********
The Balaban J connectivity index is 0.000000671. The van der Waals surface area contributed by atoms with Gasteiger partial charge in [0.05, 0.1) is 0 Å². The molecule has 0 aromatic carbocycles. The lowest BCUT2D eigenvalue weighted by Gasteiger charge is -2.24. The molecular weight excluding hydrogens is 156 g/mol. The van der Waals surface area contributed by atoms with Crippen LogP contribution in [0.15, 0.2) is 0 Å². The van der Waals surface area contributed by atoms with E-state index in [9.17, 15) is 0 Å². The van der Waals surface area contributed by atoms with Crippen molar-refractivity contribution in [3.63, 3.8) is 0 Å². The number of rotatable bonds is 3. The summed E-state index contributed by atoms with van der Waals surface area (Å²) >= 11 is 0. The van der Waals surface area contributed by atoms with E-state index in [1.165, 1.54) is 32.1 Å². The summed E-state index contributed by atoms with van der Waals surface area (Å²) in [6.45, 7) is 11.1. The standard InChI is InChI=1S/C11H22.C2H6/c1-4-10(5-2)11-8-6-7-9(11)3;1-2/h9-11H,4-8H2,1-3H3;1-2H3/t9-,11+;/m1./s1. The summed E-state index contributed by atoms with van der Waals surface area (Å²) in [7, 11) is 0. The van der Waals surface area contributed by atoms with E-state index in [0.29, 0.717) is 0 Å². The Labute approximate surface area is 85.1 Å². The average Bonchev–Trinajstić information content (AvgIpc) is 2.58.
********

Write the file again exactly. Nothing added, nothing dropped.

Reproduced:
The Balaban J connectivity index is 0.000000671. The van der Waals surface area contributed by atoms with Gasteiger partial charge in [0.05, 0.1) is 0 Å². The molecule has 0 aromatic carbocycles. The lowest BCUT2D eigenvalue weighted by Gasteiger charge is -2.24. The molecular weight excluding hydrogens is 156 g/mol. The van der Waals surface area contributed by atoms with Crippen LogP contribution in [0.15, 0.2) is 0 Å². The van der Waals surface area contributed by atoms with E-state index in [9.17, 15) is 0 Å². The van der Waals surface area contributed by atoms with Crippen molar-refractivity contribution in [3.63, 3.8) is 0 Å². The number of rotatable bonds is 3. The summed E-state index contributed by atoms with van der Waals surface area (Å²) >= 11 is 0. The van der Waals surface area contributed by atoms with E-state index in [1.165, 1.54) is 32.1 Å². The summed E-state index contributed by atoms with van der Waals surface area (Å²) in [6.45, 7) is 11.1. The standard InChI is InChI=1S/C11H22.C2H6/c1-4-10(5-2)11-8-6-7-9(11)3;1-2/h9-11H,4-8H2,1-3H3;1-2H3/t9-,11+;/m1./s1. The summed E-state index contributed by atoms with van der Waals surface area (Å²) in [7, 11) is 0. The van der Waals surface area contributed by atoms with E-state index in [0.29, 0.717) is 0 Å². The Labute approximate surface area is 85.1 Å². The average Bonchev–Trinajstić information content (AvgIpc) is 2.58.